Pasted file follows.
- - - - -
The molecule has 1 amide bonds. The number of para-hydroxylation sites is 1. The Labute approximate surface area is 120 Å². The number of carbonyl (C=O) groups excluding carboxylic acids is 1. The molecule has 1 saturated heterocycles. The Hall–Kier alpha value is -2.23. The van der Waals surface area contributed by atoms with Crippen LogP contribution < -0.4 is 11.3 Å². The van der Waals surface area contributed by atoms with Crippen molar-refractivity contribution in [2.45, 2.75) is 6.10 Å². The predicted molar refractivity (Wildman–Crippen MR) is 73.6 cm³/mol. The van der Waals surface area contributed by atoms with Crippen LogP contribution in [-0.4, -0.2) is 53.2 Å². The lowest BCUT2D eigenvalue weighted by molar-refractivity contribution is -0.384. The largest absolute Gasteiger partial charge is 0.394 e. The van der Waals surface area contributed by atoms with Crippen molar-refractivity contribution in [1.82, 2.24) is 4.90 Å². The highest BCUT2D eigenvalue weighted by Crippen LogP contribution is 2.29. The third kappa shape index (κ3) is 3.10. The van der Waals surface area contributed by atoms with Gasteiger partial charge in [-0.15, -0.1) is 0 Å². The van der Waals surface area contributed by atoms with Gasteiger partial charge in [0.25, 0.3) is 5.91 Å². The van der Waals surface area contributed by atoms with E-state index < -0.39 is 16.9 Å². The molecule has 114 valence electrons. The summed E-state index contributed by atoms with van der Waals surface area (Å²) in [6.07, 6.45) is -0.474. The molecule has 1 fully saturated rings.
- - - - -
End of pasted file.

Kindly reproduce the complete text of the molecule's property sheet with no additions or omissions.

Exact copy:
The molecule has 1 amide bonds. The number of para-hydroxylation sites is 1. The Labute approximate surface area is 120 Å². The number of carbonyl (C=O) groups excluding carboxylic acids is 1. The molecule has 1 saturated heterocycles. The Hall–Kier alpha value is -2.23. The van der Waals surface area contributed by atoms with Crippen LogP contribution < -0.4 is 11.3 Å². The van der Waals surface area contributed by atoms with Crippen molar-refractivity contribution in [2.45, 2.75) is 6.10 Å². The predicted molar refractivity (Wildman–Crippen MR) is 73.6 cm³/mol. The van der Waals surface area contributed by atoms with Crippen LogP contribution in [-0.4, -0.2) is 53.2 Å². The lowest BCUT2D eigenvalue weighted by molar-refractivity contribution is -0.384. The largest absolute Gasteiger partial charge is 0.394 e. The van der Waals surface area contributed by atoms with Crippen molar-refractivity contribution in [1.82, 2.24) is 4.90 Å². The highest BCUT2D eigenvalue weighted by Crippen LogP contribution is 2.29. The third kappa shape index (κ3) is 3.10. The van der Waals surface area contributed by atoms with Gasteiger partial charge in [-0.15, -0.1) is 0 Å². The van der Waals surface area contributed by atoms with Gasteiger partial charge in [0.25, 0.3) is 5.91 Å². The van der Waals surface area contributed by atoms with E-state index < -0.39 is 16.9 Å². The molecule has 114 valence electrons. The summed E-state index contributed by atoms with van der Waals surface area (Å²) in [6.07, 6.45) is -0.474. The molecule has 1 fully saturated rings.